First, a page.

Wisconsin residents might be interested to learn about a settlement that was reached in a false country of origin lawsuit involving medical device manufacturer Smith & Nephew. On Sept. 3, the London-based company agreed to settle a lawsuit with the U.S. government by paying $11.3 million in damages. In 2008, the company was accused of selling Malaysian-made orthopedic devices to the Department of Veterans Affairs and falsely claiming they were made in the United States.
In accordance with U.S. law, the whistleblower who filed the lawsuit will receive a portion of the settlement. The former Smith & Nephew information technology manager will be paid $2.3 million. The U.S. government will get $6 million from the settlement, and the remaining $3 million will cover attorneys’ fees.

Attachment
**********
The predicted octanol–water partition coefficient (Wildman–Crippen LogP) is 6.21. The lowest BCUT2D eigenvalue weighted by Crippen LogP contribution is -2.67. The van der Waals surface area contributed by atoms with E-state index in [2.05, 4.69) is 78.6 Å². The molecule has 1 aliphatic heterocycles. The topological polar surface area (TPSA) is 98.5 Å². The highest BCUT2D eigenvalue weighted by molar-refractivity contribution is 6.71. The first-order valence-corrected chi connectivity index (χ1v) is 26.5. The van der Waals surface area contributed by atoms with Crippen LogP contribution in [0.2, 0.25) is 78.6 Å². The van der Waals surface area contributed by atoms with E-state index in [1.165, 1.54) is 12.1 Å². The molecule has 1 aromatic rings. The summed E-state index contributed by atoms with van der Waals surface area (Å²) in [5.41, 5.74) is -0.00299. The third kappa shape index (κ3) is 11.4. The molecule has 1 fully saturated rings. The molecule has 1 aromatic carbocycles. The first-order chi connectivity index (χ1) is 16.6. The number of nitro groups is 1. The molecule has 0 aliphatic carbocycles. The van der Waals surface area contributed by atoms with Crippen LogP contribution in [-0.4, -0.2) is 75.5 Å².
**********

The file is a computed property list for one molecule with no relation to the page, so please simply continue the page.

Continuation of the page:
According to reports, this whistleblower case marks the first settlement concerning medical devices sold with false country of origin claims. In addition to misrepresenting the country of origin, the claim accused Smith & Nephew of violating the federal Trade Agreements Act. Under the act, contractors who sell products to the U.S. government must source those products from either the United States or a country that has a trade agreement with the United States.
An employee who becomes aware of fraud that is happening in their workplace may be protected under federal law if they speak out regarding the alleged violation. If that person faces retaliation, he or she may benefit from speaking with an attorney. An attorney may be able to counsel the employee about their rights as a whistleblower and explain what steps they should take if he or she was fired or demoted after the incident.
Source: Reuters, “Smith & Nephew to pay $11 mln in whistleblower suit”, Brendan Pierson, September 04, 2014